Here are a F'ewe' answers..
After many questions sent to us via our contact page it dawned on us that we probably needed to do an FAQ page... Not that we don't like the contact, we'd still love to hear from you if you can't find the answer you're looking for!
What do you feed the ewes on?
We feed the ewes on our farm pasture which is old fashioned meadow type grasses and clover which are not dependent on artificial fertilisers. In the winter we feed them on hay and haylage made on the farm. They are given an incentive in the form of a small scoop of ewe nuts to bring them into the milking parlour although now trained I think they'd come in willingly. This isn't their main food and we are currently looking into changing this for next season as nutrition is a very important part of keeping them fit and well. If you'd like more information we buy the nuts through Duffields, click here to their page about the food.
Do you use antibiotics?
The use of vet & med material is largely banned in lactating sheep and as an extensively (as opposed to intensively) run farm we are able to minimise the use of such items out of season. Similarly to any organic setup, we use certain medications and vaccinations where appropriate for the good of animal welfare but not as a matter of course. The animal's wellbeing always comes first.
Why do you only sell pasteurised sheep milk & not raw?
We do not bottle raw milk as we only use it to sell to our cheese maker, this is due to the rigorous testing it has to go through before we can sell raw milk to the public.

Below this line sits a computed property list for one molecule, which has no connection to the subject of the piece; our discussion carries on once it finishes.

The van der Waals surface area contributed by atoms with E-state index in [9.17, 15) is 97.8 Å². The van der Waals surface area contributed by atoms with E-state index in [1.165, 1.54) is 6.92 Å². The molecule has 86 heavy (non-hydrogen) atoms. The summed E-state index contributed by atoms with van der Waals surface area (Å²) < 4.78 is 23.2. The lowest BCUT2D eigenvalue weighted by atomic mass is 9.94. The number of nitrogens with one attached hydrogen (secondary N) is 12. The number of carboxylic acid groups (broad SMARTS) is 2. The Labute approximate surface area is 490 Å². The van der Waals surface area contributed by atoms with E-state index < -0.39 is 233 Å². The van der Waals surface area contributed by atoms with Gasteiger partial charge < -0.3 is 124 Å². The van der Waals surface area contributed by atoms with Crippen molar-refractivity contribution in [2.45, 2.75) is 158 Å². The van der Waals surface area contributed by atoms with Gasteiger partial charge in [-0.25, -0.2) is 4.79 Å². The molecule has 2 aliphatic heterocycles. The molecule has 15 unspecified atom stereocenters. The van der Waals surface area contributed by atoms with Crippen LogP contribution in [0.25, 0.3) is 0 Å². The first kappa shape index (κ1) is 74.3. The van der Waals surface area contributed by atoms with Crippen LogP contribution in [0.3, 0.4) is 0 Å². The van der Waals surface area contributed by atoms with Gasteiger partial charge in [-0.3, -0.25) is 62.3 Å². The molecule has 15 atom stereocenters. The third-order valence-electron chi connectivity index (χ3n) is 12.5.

Our sheep milk is currently batch pasteurised at 145ºF/63ºC for 30 minutes and then cooled rapidly to retain a high percentage of the milk's natural enzymes and beneficial bacteria. This adds to the flavour and health benefits of the milk and it will last as long in your fridge as milk treated at higher temperatures that you'd buy in the supermarket. Our sheep are grass fed which helps to enrich the vitamins and minerals in the milk.
Where do the sheep go to shelter from the winter?
The ewes come indoors for lambing and during periods of prolonged bad weather. For most of the year they are truly free range. Even when it snows they seem quite happy to stick their noses in through the snow to find the grass, although we will provide them with additional food grown on the farm. Wherever they are (indoors or outside) there’s a constant supply of fresh clean drinking water available.
For what reason are you not organic?
Our ethos is to farm as extensively as opposed to intensively and as holistically as possible. We have chosen not to certify as organic because it can be time consuming, expensive and limiting on options for animal welfare. For example, there are seasons when grass might need a small boost from an artificial fertilizer to provide enough forage for the ewes. Most importantly, if our sheep need medication for their welfare we want to be able to treat them as quickly and effectively as possible.
How long have Top Paddock been milking sheep?